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RETINAL CAVERNOUS HEMANGIOMA: Fifty-Two Years of Clinical Follow-up With Clinicopathologic Correlation

Shields, Jerry A. MD*; Eagle, Ralph C. Jr MD; Ewing, Madeleine Q. MD; Lally, Sara E. MD*; Shields, Carol L. MD*

Retina:
doi: 10.1097/IAE.0000000000000232
Clinicopathologic Correlation
Abstract

Purpose: To report long-term follow-up and histopathology of a retinal cavernous hemangioma and to review the literature on this subject.

Methods: A newborn girl was noted immediately after birth to a have hyphema and vitreous hemorrhage in her left eye. The bleeding recurred throughout childhood and the etiology was not determined. Upon referral at age 22, a large retinal cavernous hemangioma was first recognized and recurrent hemorrhages continued, eventually leading to pain and secondary glaucoma. The patient declined treatment. At age 52, the hemangioma was stable in size, but ocular pain and blindness necessitated enucleation.

Results: During the 52-year course, the fundus mass did not enlarge, but numerous episodes of hyphema and vitreous hemorrhage led to chronic glaucoma and eventual blindness. The main histopathologic finding in the disorganized globe was a retinal mass composed of large endothelial-lined vascular channels with thin walls, typical of a retinal cavernous hemangioma. The tumor extended anteriorly into the ciliary body, explaining the recurrent hyphemas. Additional chronic features included extensive fibrosis of the entire anterior segment, iris, and retina with proliferative vitreoretinopathy and widespread intraocular hemosiderosis from chronic hemorrhage. The patient has been free of pain since enucleation.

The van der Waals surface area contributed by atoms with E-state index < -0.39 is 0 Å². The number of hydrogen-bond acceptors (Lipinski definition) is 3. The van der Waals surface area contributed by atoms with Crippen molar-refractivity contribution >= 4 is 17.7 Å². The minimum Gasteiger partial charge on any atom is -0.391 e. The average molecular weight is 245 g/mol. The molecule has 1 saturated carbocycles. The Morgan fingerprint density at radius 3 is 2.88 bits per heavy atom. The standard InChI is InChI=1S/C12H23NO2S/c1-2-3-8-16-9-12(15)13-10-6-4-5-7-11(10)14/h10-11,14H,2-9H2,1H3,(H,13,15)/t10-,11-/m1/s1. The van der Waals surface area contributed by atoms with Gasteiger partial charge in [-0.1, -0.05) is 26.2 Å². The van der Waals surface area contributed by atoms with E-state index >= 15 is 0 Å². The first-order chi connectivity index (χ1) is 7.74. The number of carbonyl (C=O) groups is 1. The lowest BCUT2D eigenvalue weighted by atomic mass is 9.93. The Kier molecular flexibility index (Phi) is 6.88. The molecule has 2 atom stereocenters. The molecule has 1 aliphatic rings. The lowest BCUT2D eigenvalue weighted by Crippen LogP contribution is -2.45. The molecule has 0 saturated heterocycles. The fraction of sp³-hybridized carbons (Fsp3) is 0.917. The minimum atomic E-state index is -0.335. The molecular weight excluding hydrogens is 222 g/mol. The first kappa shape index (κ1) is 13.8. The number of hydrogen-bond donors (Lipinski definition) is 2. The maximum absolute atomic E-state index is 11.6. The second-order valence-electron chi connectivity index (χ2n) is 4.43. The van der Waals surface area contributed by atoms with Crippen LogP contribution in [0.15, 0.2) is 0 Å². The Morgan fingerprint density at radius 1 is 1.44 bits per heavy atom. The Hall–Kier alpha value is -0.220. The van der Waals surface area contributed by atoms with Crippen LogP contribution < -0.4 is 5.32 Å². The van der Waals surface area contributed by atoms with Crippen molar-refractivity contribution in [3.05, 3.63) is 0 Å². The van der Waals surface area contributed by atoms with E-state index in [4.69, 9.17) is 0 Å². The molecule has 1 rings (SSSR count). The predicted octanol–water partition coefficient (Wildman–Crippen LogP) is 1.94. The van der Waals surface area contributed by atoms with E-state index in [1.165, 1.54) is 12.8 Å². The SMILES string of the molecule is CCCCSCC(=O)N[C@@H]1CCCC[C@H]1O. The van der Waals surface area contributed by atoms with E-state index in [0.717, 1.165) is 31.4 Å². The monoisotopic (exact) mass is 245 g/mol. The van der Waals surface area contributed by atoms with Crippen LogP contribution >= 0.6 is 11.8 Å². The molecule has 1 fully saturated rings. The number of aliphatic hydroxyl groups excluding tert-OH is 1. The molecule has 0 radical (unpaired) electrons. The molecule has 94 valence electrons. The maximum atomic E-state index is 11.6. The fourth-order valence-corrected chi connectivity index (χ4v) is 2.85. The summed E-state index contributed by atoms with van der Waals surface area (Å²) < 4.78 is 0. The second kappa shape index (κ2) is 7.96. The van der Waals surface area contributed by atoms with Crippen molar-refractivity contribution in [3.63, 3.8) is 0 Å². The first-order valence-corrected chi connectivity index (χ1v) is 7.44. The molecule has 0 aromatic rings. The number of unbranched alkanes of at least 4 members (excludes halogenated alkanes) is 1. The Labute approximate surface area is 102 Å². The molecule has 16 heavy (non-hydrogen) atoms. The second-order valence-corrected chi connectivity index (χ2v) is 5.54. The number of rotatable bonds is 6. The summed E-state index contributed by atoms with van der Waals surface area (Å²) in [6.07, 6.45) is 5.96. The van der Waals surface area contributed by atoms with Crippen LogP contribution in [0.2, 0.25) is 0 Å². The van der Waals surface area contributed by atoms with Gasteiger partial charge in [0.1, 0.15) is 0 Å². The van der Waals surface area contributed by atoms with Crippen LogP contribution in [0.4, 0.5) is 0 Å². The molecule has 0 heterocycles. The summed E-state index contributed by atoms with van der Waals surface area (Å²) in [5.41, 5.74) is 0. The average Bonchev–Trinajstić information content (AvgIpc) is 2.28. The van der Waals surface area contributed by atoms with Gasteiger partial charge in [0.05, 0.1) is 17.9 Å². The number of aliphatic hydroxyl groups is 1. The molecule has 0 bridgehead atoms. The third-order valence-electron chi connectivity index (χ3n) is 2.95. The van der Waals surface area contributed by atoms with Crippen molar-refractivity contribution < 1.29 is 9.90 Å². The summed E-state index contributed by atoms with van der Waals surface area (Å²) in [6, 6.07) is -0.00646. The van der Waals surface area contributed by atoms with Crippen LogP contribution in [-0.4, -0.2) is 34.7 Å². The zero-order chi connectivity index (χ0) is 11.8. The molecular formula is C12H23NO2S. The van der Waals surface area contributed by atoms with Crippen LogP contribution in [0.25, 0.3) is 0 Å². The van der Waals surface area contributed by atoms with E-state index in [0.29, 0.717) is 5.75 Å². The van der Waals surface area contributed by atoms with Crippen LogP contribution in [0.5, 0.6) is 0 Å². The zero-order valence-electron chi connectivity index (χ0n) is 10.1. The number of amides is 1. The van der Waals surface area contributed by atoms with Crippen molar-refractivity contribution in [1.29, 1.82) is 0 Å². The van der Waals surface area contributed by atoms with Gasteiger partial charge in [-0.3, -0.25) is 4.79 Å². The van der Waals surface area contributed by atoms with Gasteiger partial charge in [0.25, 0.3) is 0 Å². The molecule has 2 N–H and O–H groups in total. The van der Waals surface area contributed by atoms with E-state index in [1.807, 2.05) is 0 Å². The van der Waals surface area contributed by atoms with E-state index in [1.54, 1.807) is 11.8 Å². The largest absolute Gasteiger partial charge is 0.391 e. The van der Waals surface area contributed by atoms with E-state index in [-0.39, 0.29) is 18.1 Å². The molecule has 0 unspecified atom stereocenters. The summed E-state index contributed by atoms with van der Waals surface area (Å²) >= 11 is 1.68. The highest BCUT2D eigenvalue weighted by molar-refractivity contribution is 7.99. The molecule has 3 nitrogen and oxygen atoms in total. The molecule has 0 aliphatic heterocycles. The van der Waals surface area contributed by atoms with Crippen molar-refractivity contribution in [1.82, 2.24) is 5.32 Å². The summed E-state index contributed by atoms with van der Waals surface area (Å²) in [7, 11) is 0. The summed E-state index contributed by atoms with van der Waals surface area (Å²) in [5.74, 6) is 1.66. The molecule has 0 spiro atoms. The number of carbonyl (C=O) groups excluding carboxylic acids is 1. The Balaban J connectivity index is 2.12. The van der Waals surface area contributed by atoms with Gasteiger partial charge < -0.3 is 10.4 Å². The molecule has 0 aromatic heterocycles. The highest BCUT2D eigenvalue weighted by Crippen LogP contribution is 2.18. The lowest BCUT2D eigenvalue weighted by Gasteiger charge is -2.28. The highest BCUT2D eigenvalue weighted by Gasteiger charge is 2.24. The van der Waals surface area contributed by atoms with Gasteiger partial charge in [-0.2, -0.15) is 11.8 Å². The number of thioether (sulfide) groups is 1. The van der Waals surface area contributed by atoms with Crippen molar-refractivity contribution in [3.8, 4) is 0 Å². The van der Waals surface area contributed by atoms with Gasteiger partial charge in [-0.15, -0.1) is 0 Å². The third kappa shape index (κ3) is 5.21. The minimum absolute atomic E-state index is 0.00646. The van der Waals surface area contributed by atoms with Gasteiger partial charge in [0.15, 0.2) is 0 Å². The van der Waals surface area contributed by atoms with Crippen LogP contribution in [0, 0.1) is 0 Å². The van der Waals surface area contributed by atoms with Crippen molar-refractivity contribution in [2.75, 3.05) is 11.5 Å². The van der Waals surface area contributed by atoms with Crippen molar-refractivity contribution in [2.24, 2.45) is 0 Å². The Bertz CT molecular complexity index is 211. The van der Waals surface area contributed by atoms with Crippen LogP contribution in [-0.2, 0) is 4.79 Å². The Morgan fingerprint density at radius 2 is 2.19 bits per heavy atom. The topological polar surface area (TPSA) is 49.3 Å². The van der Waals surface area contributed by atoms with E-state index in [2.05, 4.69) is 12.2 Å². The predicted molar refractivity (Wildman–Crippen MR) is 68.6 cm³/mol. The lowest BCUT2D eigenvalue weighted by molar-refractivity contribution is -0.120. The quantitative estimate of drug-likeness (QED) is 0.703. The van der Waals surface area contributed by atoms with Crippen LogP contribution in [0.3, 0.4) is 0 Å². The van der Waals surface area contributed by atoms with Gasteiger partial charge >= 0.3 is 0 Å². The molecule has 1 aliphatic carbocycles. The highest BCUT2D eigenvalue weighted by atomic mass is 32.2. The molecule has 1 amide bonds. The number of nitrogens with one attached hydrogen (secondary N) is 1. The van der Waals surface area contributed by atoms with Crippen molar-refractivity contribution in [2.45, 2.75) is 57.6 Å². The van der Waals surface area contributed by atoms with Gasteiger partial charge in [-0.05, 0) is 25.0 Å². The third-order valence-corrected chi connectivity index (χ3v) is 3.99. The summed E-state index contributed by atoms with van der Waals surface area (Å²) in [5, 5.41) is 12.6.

Conclusion: Retinal cavernous hemangioma is a congenital stationary lesion that can cause recurrent intraocular hemorrhage, fibrosis, glaucoma, pain, and blindness, requiring enucleation. Retinal cavernous should be included in the differential diagnosis of childhood hyphema and vitreous hemorrhage.

Author Information

*Ocular Oncology Service, Wills Eye Hospital, Thomas Jefferson University, Philadelphia, Pennsylvania;

Department of Pathology, Wills Eye Hospital, Thomas Jefferson University, Philadelphia, Pennsylvania; and

Department of Ophthalmology, Pennsylvania Hospital, Philadelphia, Pennsylvania.

Reprint requests: Jerry A. Shields, MD, Ocular Oncology Service, Suite 1440, Wills Eye Hospital, 840 Walnut Street, Philadelphia, PA 19107; e-mail: jerryashields@gmail.com

Supported by the Eye Tumor Research Foundation, Philadelphia, PA (J.A.S., C.L.S.), the Ocular Oncology Fund, Wills Eye Hospital (J.A.S., C.L.S.), Mellon Charitable Giving from the Martha W. Rodgers Charitable Trust (C.L.S.), Lift for a Cure, Morrisdale, PA (C.L.S., J.A.S.), and the Noel T. and Sara L. Simmonds Endowment for Ophthalmic Pathology, Wills Eye Hospital (R.C.E.), the Lucille Wiedman Fund for Pediatric Eye Cancer, Philadelphia, PA (J.S., C.L.S.).

None of the authors have any conflicting interests to disclose.

J. A. Shields has had full access to all the data in the study and takes responsibility for the integrity of the data and the accuracy of the data analysis.

© 2014 by Ophthalmic Communications Society, Inc.